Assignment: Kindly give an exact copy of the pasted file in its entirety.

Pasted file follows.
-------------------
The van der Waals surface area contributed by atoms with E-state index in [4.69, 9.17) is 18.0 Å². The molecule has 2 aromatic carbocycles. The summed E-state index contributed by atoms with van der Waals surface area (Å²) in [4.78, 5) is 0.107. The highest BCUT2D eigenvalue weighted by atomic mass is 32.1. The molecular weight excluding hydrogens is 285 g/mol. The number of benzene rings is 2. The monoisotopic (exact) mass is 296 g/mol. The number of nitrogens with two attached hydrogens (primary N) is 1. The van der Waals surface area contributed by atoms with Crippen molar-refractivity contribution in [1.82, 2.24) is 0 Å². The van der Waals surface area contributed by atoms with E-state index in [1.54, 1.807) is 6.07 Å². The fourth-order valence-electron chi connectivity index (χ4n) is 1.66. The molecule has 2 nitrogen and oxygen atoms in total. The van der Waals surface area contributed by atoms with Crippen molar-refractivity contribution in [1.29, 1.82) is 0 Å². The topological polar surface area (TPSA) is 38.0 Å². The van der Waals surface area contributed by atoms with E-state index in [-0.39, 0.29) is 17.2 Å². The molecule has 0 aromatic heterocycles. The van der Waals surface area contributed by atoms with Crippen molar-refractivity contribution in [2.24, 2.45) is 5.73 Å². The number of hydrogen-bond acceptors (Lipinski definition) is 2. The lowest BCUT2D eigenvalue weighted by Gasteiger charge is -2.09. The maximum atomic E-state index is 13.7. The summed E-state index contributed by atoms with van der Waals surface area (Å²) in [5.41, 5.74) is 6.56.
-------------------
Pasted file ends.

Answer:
The van der Waals surface area contributed by atoms with E-state index in [4.69, 9.17) is 18.0 Å². The molecule has 2 aromatic carbocycles. The summed E-state index contributed by atoms with van der Waals surface area (Å²) in [4.78, 5) is 0.107. The highest BCUT2D eigenvalue weighted by atomic mass is 32.1. The molecular weight excluding hydrogens is 285 g/mol. The number of benzene rings is 2. The monoisotopic (exact) mass is 296 g/mol. The number of nitrogens with two attached hydrogens (primary N) is 1. The van der Waals surface area contributed by atoms with Crippen molar-refractivity contribution in [1.82, 2.24) is 0 Å². The van der Waals surface area contributed by atoms with E-state index in [1.54, 1.807) is 6.07 Å². The fourth-order valence-electron chi connectivity index (χ4n) is 1.66. The molecule has 2 nitrogen and oxygen atoms in total. The van der Waals surface area contributed by atoms with Crippen molar-refractivity contribution in [1.29, 1.82) is 0 Å². The topological polar surface area (TPSA) is 38.0 Å². The van der Waals surface area contributed by atoms with E-state index in [-0.39, 0.29) is 17.2 Å². The molecule has 0 aromatic heterocycles. The van der Waals surface area contributed by atoms with Crippen molar-refractivity contribution in [2.24, 2.45) is 5.73 Å². The number of hydrogen-bond acceptors (Lipinski definition) is 2. The lowest BCUT2D eigenvalue weighted by Gasteiger charge is -2.09. The maximum atomic E-state index is 13.7. The summed E-state index contributed by atoms with van der Waals surface area (Å²) in [5.41, 5.74) is 6.56.